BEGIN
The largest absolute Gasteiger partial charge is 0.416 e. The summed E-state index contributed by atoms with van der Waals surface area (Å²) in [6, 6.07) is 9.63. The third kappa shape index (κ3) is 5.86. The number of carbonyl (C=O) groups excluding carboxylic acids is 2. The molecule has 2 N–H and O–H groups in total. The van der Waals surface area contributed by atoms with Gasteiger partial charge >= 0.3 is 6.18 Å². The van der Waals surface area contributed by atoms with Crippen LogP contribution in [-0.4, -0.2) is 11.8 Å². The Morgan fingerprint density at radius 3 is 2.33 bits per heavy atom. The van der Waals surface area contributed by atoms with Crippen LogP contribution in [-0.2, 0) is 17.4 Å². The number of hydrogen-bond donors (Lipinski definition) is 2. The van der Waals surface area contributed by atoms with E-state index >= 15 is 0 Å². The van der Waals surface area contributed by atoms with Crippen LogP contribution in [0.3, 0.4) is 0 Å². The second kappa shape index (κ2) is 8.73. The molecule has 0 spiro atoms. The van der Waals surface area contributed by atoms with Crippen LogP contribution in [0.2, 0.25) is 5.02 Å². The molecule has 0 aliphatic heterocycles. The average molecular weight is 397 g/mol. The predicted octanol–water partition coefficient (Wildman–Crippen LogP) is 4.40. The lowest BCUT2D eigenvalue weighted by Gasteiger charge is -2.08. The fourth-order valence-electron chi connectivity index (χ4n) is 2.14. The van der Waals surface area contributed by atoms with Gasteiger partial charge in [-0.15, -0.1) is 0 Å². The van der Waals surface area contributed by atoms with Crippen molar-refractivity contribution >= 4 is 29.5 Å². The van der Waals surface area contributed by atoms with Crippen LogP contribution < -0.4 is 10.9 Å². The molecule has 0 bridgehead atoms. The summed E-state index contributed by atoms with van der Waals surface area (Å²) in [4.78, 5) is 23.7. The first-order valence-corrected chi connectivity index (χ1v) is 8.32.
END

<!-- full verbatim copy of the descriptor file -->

The largest absolute Gasteiger partial charge is 0.416 e. The summed E-state index contributed by atoms with van der Waals surface area (Å²) in [6, 6.07) is 9.63. The third kappa shape index (κ3) is 5.86. The number of carbonyl (C=O) groups excluding carboxylic acids is 2. The molecule has 2 N–H and O–H groups in total. The van der Waals surface area contributed by atoms with Gasteiger partial charge >= 0.3 is 6.18 Å². The van der Waals surface area contributed by atoms with Crippen LogP contribution in [-0.4, -0.2) is 11.8 Å². The Morgan fingerprint density at radius 3 is 2.33 bits per heavy atom. The van der Waals surface area contributed by atoms with Crippen LogP contribution in [-0.2, 0) is 17.4 Å². The number of hydrogen-bond donors (Lipinski definition) is 2. The van der Waals surface area contributed by atoms with E-state index >= 15 is 0 Å². The van der Waals surface area contributed by atoms with Crippen LogP contribution in [0.3, 0.4) is 0 Å². The second kappa shape index (κ2) is 8.73. The molecule has 0 spiro atoms. The van der Waals surface area contributed by atoms with Crippen LogP contribution in [0.2, 0.25) is 5.02 Å². The molecule has 0 aliphatic heterocycles. The average molecular weight is 397 g/mol. The predicted octanol–water partition coefficient (Wildman–Crippen LogP) is 4.40. The lowest BCUT2D eigenvalue weighted by Gasteiger charge is -2.08. The fourth-order valence-electron chi connectivity index (χ4n) is 2.14. The van der Waals surface area contributed by atoms with Gasteiger partial charge in [-0.15, -0.1) is 0 Å². The van der Waals surface area contributed by atoms with Crippen molar-refractivity contribution >= 4 is 29.5 Å². The van der Waals surface area contributed by atoms with Crippen LogP contribution < -0.4 is 10.9 Å². The molecule has 0 bridgehead atoms. The summed E-state index contributed by atoms with van der Waals surface area (Å²) in [4.78, 5) is 23.7. The first-order valence-corrected chi connectivity index (χ1v) is 8.32.